• In Botswana, more women than men are now enrolled in literacy classes, functional literacy projects and distance education, due to a concerted national effort.
  • In Burkina Faso, quotas have been introduced in satellite schools, non-formal education centres and literacy-training centres to ensure that 50 per cent of students are girls.
  • Senegal reports that the reduction in female illiteracy has increased the school enrolment rate of girls from 35 to 52.9 per cent.
    As a result of national programmes, Bhutan reports that 70 per cent of the beneficiaries of non-formal education programmes are women.

Universal Access to Basic Education

Enrolment rates for girls and boys at the primary and secondary school level have increased in almost all regions of the world. However, the gender gap persists in many countries. Traditional attitudes still prevail in many cultures, resulting in a lack of motivation among parents to send their daughters to schools.

 It is at the secondary level of schooling that the gender gap widens, as a large number of girls leave school earlier than boys, especially in rural or impoverished areas. Early marriage, teenage pregnancies and the need to provide assistance to the family, or to learn practical skills useful for employment, are among the reasons for girls dropping out.

In efforts to ensure access for girls to primary and secondary education, countries have taken various measures, including:

  • In Cameroon, the African Girls' Education Initiative, a programme sponsored by the United Nations Children's Fund (UNICEF), managed to increase girls' enrolment by 8 per cent between 1997 and 1998. During the same period, the drop-out rate for girls decreased from 9 to 6 per cent.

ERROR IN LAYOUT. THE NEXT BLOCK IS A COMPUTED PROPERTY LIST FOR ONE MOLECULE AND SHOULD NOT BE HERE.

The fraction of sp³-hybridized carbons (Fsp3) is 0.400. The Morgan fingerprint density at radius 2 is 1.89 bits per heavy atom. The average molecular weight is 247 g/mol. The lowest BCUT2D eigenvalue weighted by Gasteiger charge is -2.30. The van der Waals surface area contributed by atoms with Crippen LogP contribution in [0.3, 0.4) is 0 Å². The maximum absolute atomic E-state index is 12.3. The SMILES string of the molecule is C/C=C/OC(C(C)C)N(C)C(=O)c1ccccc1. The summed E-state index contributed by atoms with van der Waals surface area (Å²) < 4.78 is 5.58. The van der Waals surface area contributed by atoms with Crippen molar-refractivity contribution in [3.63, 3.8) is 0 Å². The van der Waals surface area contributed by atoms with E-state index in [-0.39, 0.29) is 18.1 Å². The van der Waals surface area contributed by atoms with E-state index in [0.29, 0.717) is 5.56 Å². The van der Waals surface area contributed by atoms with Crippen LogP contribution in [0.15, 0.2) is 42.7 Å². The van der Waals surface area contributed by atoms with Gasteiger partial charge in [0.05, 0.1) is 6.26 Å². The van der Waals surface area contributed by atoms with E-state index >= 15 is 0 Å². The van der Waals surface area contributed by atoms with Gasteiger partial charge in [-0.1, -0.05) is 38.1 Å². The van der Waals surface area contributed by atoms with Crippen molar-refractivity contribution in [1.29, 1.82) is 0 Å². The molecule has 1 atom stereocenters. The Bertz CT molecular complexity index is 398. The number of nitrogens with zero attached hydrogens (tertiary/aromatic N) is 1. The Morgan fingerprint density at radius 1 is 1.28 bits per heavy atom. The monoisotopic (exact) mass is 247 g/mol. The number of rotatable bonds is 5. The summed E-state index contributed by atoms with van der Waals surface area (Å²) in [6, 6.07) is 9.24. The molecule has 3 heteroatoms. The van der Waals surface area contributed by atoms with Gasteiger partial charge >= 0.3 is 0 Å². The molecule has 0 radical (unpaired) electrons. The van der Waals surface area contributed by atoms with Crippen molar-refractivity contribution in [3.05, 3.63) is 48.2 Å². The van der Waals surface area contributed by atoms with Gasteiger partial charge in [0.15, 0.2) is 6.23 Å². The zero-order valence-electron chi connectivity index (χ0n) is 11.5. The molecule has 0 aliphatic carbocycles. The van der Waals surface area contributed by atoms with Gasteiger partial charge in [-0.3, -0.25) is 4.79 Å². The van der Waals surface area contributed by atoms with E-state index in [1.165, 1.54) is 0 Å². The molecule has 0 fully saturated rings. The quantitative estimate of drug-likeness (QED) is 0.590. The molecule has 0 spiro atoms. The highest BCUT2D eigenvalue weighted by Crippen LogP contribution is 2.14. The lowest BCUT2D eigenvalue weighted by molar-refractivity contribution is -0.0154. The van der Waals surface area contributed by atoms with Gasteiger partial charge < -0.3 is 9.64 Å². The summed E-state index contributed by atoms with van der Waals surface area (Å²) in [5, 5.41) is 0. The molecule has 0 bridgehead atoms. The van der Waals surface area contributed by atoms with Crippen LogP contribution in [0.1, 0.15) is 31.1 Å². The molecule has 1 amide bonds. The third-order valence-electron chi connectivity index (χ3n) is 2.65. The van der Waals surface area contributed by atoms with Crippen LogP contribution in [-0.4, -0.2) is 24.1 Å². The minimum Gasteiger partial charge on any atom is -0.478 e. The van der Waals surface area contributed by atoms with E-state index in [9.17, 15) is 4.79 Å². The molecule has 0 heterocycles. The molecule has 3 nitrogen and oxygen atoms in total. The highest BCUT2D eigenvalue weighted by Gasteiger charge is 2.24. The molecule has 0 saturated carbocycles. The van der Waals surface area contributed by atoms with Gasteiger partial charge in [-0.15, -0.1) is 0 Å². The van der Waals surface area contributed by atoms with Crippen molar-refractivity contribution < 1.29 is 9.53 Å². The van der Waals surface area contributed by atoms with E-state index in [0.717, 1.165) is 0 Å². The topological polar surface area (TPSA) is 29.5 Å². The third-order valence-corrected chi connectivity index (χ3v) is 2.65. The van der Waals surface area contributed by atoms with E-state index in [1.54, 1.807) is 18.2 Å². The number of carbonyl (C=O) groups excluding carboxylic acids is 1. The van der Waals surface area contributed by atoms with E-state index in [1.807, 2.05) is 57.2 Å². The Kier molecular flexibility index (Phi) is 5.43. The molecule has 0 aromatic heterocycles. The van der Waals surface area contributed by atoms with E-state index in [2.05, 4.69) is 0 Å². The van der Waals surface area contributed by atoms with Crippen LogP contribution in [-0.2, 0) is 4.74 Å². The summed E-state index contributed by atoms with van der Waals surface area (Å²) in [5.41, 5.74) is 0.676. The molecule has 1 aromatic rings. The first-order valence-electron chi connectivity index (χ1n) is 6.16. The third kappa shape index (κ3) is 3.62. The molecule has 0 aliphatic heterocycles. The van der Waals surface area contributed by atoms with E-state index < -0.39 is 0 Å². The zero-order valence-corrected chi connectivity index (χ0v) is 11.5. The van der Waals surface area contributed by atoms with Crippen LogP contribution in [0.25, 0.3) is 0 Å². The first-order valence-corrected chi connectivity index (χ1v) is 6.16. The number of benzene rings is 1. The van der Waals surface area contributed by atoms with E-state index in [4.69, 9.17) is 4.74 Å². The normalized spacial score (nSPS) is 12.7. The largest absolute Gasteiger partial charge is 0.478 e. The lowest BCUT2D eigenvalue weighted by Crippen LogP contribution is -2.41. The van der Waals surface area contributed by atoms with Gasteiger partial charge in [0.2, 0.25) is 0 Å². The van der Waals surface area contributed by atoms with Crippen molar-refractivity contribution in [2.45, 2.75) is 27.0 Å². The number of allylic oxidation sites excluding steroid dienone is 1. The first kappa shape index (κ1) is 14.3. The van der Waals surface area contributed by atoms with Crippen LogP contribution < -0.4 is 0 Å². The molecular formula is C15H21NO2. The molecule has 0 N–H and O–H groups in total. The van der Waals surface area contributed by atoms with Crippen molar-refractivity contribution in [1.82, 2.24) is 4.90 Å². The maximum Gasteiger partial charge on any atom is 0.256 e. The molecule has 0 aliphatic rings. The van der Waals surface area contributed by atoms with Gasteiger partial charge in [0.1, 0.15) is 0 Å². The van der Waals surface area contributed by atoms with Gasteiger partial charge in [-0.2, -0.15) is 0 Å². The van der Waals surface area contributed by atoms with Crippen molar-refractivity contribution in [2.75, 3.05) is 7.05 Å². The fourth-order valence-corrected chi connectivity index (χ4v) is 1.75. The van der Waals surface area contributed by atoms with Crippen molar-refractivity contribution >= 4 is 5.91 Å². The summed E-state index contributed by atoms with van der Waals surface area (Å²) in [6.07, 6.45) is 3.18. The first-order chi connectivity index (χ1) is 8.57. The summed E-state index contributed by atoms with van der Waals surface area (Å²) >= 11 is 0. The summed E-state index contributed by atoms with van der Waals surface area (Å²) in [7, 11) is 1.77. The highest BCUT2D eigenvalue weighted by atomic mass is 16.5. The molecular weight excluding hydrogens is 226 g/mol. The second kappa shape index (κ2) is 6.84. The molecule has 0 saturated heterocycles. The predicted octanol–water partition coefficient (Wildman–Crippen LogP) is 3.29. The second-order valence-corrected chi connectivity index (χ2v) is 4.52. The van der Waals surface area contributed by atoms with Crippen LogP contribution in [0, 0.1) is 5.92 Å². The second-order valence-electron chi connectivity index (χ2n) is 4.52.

• Uganda has established the Universal Primary Education policy, which covers tuition costs for four children per family and all orphans. The policy stipulates that two of four sponsored children should be female.
    Algeria and Iran have established boarding schools free of charge in rural and nomadic areas, and have made special efforts to reach out to girls.
  • China and Yemen have introduced changes in class schedules and flexibility in the curriculum to adjust to the needs of students, especially girls.
  • Turkey has adopted legislation increasing compulsory education from five to eight years.
    Benin is among countries that have embarked on campaigns to educate communities about the importance of secondary education for girls.
  • Argentina, Ghana, Indonesia and the Seychelles have taken legal action to ensure girls' equal access to free and compulsory education up to the age of 10 years.
  • To counter female drop-out rates, which occur mostly at the secondary level, Mexico has introduced changes in the curriculum to include family planning and awareness of the implications of early pregnancy and parenthood.
  • In some parts of Kenya, community mobile schools for single mothers have been established.

Achievements in Higher Education